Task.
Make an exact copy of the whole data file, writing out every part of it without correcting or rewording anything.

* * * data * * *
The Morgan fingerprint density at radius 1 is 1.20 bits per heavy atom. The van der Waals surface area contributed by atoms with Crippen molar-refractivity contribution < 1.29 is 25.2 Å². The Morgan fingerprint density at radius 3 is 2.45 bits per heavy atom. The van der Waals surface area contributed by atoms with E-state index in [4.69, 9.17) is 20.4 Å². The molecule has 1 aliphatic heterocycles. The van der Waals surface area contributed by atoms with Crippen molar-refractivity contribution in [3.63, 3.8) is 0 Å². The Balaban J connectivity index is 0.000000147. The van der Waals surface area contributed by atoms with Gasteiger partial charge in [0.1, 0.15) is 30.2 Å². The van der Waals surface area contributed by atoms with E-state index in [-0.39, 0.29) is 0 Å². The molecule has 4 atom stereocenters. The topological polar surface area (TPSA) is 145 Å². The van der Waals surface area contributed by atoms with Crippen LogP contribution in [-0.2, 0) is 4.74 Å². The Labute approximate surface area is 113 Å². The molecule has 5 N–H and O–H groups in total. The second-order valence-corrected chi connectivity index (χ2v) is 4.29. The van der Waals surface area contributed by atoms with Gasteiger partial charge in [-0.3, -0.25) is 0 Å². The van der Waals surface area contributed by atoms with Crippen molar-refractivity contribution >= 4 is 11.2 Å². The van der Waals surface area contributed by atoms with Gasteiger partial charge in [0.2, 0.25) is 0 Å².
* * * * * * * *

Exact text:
The Morgan fingerprint density at radius 1 is 1.20 bits per heavy atom. The van der Waals surface area contributed by atoms with Crippen molar-refractivity contribution < 1.29 is 25.2 Å². The Morgan fingerprint density at radius 3 is 2.45 bits per heavy atom. The van der Waals surface area contributed by atoms with E-state index in [4.69, 9.17) is 20.4 Å². The molecule has 1 aliphatic heterocycles. The van der Waals surface area contributed by atoms with Crippen molar-refractivity contribution in [3.63, 3.8) is 0 Å². The Balaban J connectivity index is 0.000000147. The van der Waals surface area contributed by atoms with Gasteiger partial charge in [0.1, 0.15) is 30.2 Å². The van der Waals surface area contributed by atoms with E-state index in [-0.39, 0.29) is 0 Å². The molecule has 4 atom stereocenters. The topological polar surface area (TPSA) is 145 Å². The van der Waals surface area contributed by atoms with Crippen LogP contribution in [-0.2, 0) is 4.74 Å². The Labute approximate surface area is 113 Å². The molecule has 5 N–H and O–H groups in total. The second-order valence-corrected chi connectivity index (χ2v) is 4.29. The van der Waals surface area contributed by atoms with Gasteiger partial charge in [-0.3, -0.25) is 0 Å². The van der Waals surface area contributed by atoms with Crippen molar-refractivity contribution >= 4 is 11.2 Å². The van der Waals surface area contributed by atoms with Gasteiger partial charge in [0.2, 0.25) is 0 Å².